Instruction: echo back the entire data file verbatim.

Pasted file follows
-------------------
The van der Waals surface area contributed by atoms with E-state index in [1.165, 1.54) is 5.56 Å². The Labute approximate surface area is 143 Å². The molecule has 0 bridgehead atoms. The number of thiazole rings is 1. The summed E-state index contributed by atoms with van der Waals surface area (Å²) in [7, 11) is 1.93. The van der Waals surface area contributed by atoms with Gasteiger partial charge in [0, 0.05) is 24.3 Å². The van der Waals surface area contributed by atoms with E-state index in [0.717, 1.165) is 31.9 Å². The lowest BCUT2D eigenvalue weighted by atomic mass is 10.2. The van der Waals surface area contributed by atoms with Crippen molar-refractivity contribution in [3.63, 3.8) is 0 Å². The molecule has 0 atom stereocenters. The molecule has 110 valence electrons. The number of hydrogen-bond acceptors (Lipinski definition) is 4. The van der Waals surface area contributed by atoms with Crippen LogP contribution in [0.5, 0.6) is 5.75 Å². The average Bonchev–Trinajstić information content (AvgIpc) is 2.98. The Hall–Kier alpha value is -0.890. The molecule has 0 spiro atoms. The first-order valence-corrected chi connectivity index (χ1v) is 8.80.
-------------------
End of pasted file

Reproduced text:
The van der Waals surface area contributed by atoms with E-state index in [1.165, 1.54) is 5.56 Å². The Labute approximate surface area is 143 Å². The molecule has 0 bridgehead atoms. The number of thiazole rings is 1. The summed E-state index contributed by atoms with van der Waals surface area (Å²) in [7, 11) is 1.93. The van der Waals surface area contributed by atoms with Gasteiger partial charge in [0, 0.05) is 24.3 Å². The van der Waals surface area contributed by atoms with E-state index in [0.717, 1.165) is 31.9 Å². The lowest BCUT2D eigenvalue weighted by atomic mass is 10.2. The van der Waals surface area contributed by atoms with Crippen molar-refractivity contribution in [3.63, 3.8) is 0 Å². The molecule has 0 atom stereocenters. The molecule has 110 valence electrons. The number of hydrogen-bond acceptors (Lipinski definition) is 4. The van der Waals surface area contributed by atoms with Crippen LogP contribution in [0.5, 0.6) is 5.75 Å². The average Bonchev–Trinajstić information content (AvgIpc) is 2.98. The Hall–Kier alpha value is -0.890. The molecule has 0 spiro atoms. The first-order valence-corrected chi connectivity index (χ1v) is 8.80.